For the second time in a month, a Sikh-American was physically assaulted in a reported hate crime in New York City.
On July 30, a man in a pickup truck directed hate speech at 29-year-old Sandeep Singh before running him over and dragging his body with his vehicle. On Aug. 7, Jaspreet Singh Batra, a medical scientist who was walking with his mother, was attacked by a group of teenagers who shouted racial slurs while punching him in the face and the back of his neck.
Batra’s case bears a striking resemblance to last year’s incident involving Prabhjot Singh, a physician and professor at Columbia University who was chased down by a group of teens shouting “Get Osama!” and “Terrorist!” The attackers fractured Singh’s jaw and dislodged several of his teeth before dispersing.
Sikh Americans, easily identifiable by their uncut hair, turbans and beards, have been disproportionately targeted in hate violence since the 9/11 attacks. Nationwide, there have been more than 700 attacks and discrimination incidents against Sikhs since 9/11, according to the Sikh Coalition, the largest Sikh civil rights organization in the United States. This includes a brutal attack two years ago on a Sikh temple in Oak Creek, Wisconsin, which took the lives of six worshippers.
Despite the national outrage after Oak Creek, Sikhs continue to be targeted in hate crimes. A 2009 report by the Sikh Coalition found that 41 percent of Sikhs in New York City have been called names such as “Osama bin Laden” or “terrorist” and that 9 percent of Sikh adults have been physically assaulted because of their religious identity. (By way of comparison, in 2012, when the national population just topped 300 million, the Federal Bureau of Investigation documented 6,000 hate crimes in the United States — a a rate of 0.002 percent.)
Police departments are too often part of the problem. For instance, the New York Police Department maintains a policy that effectively bars observant Sikhs — who follow the religious mandates of keeping a turban and uncut hair — from serving on its force. They may only serve if they hide their turbans under police hats, which Sikh traditions prohibit.
Of the 500,000 Sikhs living in the United States, tens of thousands call New York City home. The NYPD’s unwillingness to accommodate an important part of its community gives New Yorkers a green light to do the same — and perpetuates the very stereotypes that lead to hate crimes.
In 2001 the NYPD traffic control division fired Amric Singh Rathour for refusing to abandon his turban and uncut beard. His letter of termination cited a provision of the NYPD dress code that requires all traffic enforcement agents to wear a police cap and maintain a beard no longer than one millimeter. While the NYPD maintains this dress policy to ensure uniformity, it fails to consider that the particular appearance it mandates is exclusionary and outdated and has no bearing on an officer’s ability to do his or her job.
The Sikh Coalition took on Rathour’s case, arguing that Sikhs must receive an equal opportunity to serve in the nation’s largest police force. The two sides reached a settlement after two and a half years of litigation. Rathour received his job back, and a policy change now guarantees the right for every Sikh American to serve as a traffic enforcement agent with the NYPD. While Rathour’s victory is significant, the policy change remains limited to the traffic control division; the rest of the department still effectively bars observant Sikhs from joining its ranks.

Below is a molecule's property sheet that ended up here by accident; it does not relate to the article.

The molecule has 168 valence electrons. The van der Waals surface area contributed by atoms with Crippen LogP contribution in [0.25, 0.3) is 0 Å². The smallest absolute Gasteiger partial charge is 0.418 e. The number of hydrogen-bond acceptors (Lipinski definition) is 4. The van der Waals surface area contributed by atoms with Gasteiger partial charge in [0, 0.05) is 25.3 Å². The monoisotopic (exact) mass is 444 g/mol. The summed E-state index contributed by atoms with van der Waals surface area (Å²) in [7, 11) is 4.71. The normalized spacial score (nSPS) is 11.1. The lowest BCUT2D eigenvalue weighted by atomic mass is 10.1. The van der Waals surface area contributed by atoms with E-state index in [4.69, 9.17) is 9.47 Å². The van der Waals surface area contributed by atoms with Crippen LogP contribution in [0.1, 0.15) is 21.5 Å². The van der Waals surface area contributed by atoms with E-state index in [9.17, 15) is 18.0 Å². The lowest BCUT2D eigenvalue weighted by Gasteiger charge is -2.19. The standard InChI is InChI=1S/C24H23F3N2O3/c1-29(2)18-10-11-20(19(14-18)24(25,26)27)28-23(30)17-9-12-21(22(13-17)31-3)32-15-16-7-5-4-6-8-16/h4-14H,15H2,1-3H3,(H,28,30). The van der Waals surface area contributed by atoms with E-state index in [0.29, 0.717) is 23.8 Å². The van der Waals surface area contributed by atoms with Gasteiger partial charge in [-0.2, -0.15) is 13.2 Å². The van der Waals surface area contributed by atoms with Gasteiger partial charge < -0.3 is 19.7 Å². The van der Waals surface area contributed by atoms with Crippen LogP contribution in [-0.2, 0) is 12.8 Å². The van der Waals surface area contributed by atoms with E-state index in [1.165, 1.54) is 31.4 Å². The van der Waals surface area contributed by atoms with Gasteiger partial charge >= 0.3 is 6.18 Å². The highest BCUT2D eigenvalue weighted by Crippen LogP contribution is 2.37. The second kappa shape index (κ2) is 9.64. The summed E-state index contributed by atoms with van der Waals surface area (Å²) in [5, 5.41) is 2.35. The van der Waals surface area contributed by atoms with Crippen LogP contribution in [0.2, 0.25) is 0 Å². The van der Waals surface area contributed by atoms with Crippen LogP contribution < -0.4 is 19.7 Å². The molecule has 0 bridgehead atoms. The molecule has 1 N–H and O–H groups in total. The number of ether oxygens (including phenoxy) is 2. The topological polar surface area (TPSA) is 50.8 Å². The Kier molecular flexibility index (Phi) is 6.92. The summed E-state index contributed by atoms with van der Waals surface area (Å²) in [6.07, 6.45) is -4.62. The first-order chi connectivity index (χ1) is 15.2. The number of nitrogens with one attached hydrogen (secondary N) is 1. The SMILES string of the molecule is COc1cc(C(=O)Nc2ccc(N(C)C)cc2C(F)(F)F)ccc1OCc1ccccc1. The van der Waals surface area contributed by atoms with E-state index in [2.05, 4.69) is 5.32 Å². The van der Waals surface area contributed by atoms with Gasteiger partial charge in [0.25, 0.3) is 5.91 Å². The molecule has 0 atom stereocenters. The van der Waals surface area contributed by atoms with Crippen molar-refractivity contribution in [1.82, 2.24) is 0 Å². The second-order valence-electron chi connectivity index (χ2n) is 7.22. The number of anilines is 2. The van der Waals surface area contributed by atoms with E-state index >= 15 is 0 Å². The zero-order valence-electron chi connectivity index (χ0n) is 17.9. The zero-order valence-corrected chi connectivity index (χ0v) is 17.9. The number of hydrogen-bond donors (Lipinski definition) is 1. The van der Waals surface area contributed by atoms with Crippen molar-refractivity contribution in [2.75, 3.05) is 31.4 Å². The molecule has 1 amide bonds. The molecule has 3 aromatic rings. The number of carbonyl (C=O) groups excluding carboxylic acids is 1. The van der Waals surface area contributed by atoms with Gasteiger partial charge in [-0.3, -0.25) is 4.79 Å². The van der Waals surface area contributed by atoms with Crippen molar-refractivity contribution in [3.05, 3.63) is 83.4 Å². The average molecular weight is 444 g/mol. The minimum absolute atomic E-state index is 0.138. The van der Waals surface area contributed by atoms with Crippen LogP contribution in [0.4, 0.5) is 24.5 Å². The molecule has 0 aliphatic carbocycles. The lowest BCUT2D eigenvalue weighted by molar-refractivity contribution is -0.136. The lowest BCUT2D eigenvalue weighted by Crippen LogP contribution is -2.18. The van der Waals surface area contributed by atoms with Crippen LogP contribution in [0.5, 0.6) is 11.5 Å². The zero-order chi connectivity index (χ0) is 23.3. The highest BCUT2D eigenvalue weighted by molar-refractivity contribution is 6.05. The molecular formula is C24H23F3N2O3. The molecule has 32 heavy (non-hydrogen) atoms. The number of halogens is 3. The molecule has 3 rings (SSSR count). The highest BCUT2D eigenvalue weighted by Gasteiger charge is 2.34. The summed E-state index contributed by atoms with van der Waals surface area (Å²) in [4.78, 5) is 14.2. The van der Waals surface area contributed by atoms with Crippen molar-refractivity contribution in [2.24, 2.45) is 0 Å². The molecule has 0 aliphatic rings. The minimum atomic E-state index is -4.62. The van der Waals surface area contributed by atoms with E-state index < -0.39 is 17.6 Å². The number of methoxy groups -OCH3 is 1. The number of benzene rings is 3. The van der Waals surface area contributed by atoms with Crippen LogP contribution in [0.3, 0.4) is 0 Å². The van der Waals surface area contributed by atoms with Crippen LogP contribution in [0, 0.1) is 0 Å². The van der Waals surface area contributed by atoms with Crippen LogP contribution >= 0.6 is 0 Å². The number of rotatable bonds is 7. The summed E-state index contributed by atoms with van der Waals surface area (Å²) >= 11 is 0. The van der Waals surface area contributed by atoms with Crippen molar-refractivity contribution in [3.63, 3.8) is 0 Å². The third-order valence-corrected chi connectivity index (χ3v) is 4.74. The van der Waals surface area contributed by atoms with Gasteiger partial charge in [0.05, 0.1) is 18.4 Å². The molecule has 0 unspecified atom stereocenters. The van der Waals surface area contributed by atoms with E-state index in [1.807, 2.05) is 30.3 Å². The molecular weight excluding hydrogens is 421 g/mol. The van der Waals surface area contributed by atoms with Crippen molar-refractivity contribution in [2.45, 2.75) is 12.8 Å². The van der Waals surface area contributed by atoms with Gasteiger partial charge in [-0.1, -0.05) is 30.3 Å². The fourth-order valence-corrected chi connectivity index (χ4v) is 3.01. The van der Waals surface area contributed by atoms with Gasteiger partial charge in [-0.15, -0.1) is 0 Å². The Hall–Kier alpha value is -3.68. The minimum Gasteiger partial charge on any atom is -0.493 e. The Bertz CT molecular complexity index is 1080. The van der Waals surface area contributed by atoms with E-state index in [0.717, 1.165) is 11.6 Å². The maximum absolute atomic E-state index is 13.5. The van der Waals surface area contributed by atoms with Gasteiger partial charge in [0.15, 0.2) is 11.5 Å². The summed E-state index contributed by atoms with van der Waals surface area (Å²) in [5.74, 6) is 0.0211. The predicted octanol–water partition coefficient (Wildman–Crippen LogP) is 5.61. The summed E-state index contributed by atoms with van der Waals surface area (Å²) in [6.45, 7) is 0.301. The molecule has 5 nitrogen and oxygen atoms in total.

In a letter this month (PDF) to Mayor Bill de Blasio and Police Commissioner William Bratton that addresses the recent spate of hate crimes, Rep. Joe Crowley, D-N.Y., urged action to keep Sikh Americans safer. One way to do so would be for the NYPD to reconsider its no-turban policy, Crowley said. And it’s true: It would send a message that law enforcement is committed to fully embracing the communities it aims to serve and protect.
As issues of dress code and religious freedom have increasingly come under judicial scrutiny, discriminatory policies have failed to stand up. Over the past several years, law enforcement agencies across the country, including the Metropolitan Police Department in Washington, D.C., and the Milpitas Police Department in California, have voluntarily adopted provisions to allow Sikh Americans to serve without discrimination. Such provisions are also in place in other sizable police forces around the world, including Toronto’s and London’s.
The NYPD certainly has the capacity to modernize its dress code in the name of religious diversity. In June 2012 it fired Fishel Litzman, a Hasidic police cadet, over the length of his beard. He filed a religious discrimination lawsuit, and Federal District Judge Harold Baer upheld his civil rights by ruling in his favor. The NYPD reinstated him with his religious freedom and his beard intact.
Rathour and Litzman challenged the NYPD’s discriminatory policy and successfully won the right to serve in the force without renouncing their religious identities. These victories pave the way for a formal policy change that guarantees religious liberty for Americans of diverse religious backgrounds who wish to serve in the NYPD.
As our nation continues to modernize, our public institutions ought to follow suit. It is time for police forces across the United States — including the NYPD — to follow the examples other departments have set by abandoning their outdated and discriminatory policies. Until our law enforcement agencies fully embrace the populations they serve, they will remain complicit in perpetuating the same negative stereotypes that lead to hate crimes.